On the question of language practice, I could not discern a uniformity of approach across all the materials. Clearly, practice is embedded in some sense just by working through the tasks, and the glossaries always provide a useful summary of vocabulary. However, language is dealt with more explicitly in a number of modules. Module 2, for example, overviews useful language for group discussions; Module 4 covers formal and informal usage, linking words, synonyms, and how to select modality appropriately to hedge arguments. Module 5 has practice on the use of the passive, tenses in general, and on forming plurals.
A further issue for EAP teachers and materials writers is that of topic choice. TASK deals with this in two main ways. Many of the topics, whether for reading, discussion or writing, are substantive and wide-angle, approachable by students from a wide range of disciplines. These include the World Wildlife Fund and wildlife conservation (Module 2), population growth and urban overcrowding (Module 4), bodyweight, obesity and health (Module 6). Other topics are procedural and self-referring, where the topic is the focus of study itself. Thus Module 8 deals almost exclusively with the ‘how to’ of giving presentations (structuring, planning, preparing visuals, giving feedback) with a little work on appropriate language and a few illustrative topics. A key design feature is that most topics are dealt with reflectively and interactively, which is generally effective if a little (for my taste) overdone in places. Occasionally data is taken from ‘real students’ (e.g. Module 6, where students talk about writing in the UK academic culture vs their own countries). This approach will be particularly relevant in the culturally heterogeneous classes found in the UK.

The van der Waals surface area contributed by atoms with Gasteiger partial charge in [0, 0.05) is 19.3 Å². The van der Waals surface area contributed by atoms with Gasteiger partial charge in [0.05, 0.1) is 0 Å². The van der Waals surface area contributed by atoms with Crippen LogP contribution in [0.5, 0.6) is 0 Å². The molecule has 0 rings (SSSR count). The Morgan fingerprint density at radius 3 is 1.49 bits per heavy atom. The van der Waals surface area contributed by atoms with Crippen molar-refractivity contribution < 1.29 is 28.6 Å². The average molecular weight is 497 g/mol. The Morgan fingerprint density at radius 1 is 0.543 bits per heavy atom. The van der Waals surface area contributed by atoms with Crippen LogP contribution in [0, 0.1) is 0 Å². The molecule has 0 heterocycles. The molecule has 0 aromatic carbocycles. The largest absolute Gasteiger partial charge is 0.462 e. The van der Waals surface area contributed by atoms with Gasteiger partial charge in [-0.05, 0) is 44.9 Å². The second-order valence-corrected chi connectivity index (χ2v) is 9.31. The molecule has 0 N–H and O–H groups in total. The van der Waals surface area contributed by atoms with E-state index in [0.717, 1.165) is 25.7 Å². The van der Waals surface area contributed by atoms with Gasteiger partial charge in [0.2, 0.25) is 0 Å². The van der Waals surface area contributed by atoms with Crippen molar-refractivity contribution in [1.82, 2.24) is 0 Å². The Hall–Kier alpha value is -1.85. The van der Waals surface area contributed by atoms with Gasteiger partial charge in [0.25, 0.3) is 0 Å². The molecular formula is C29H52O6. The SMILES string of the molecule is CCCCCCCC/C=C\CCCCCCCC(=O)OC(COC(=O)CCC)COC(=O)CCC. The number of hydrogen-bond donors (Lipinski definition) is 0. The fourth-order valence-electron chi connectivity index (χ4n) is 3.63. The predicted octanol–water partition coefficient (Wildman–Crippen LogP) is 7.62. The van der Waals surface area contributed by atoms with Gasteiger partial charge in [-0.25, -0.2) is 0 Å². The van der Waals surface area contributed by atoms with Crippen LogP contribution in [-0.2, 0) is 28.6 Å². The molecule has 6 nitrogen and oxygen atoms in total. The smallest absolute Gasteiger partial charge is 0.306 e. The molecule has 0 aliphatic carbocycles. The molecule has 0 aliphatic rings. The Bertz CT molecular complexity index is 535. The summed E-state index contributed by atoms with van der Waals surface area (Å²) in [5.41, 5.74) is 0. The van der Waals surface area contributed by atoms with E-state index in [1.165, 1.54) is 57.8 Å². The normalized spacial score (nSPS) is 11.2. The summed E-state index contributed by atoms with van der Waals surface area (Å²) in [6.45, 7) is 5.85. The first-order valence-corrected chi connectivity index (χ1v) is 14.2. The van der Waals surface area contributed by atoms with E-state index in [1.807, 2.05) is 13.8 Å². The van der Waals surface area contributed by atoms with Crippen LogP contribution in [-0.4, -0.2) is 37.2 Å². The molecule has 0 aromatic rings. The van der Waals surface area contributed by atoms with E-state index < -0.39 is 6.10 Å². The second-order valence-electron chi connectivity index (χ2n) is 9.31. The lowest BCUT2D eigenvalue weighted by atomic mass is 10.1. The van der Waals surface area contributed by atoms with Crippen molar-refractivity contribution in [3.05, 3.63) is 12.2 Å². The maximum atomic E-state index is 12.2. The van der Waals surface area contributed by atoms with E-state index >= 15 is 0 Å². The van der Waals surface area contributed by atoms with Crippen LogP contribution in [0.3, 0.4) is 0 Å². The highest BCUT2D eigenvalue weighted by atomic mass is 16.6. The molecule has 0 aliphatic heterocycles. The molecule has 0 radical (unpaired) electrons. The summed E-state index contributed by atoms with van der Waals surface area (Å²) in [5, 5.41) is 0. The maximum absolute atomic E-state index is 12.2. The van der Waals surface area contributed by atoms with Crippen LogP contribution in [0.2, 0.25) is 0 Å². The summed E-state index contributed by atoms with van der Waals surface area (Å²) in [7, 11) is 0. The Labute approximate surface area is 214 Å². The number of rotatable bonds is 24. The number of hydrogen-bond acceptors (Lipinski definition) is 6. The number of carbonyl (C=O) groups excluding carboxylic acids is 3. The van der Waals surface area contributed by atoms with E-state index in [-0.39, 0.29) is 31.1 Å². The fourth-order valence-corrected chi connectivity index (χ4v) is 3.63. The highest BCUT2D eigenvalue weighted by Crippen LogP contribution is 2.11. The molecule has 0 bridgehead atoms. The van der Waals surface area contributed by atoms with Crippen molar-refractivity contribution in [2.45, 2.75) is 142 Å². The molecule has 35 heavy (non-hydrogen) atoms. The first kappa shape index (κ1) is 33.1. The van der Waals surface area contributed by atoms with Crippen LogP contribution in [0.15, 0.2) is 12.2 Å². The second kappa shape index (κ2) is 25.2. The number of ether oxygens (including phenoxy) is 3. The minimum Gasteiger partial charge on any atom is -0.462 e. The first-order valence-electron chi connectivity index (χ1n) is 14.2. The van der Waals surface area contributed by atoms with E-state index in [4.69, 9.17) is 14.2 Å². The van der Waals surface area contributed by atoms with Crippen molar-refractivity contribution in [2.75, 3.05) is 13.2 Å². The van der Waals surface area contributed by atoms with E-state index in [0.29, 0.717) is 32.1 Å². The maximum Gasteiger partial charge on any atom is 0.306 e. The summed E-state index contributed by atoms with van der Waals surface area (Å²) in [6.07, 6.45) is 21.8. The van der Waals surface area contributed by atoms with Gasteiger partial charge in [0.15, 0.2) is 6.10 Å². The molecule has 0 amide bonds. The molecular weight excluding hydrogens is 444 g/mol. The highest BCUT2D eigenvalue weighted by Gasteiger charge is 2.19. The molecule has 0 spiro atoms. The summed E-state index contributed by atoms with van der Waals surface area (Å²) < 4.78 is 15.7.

The two rather distinct groups of addressees – UK-based students and those coming into British education for the first time – clearly poses an interesting challenge. There is a certain unevenness in the details of the design, despite its overall uniformity. Put another way, the materials can almost be arranged on a spectrum from mainstream EAP (Essay Writing being the most obvious example), with plenty of language practice, to broader preparation for university study without that specific focus. For a third edition, an ‘overarching eye’ would be useful here. That said, teachers themselves will be able to judge how to adapt and augment some of the material – adding more language work, building in more ‘carrier content’ – to suit the needs of their own specific groups.
TASK is built around an apparently simple concept that works well. The materials benefit greatly from having been written by a very experienced team who are involved in the teaching and who are clearly in touch with the needs of IFP students. I certainly wish that TASK had been available much earlier in my own EAP teaching career.
McDonough J (2008) Review of TASK. Modern English Teacher 17 (2) 83–85.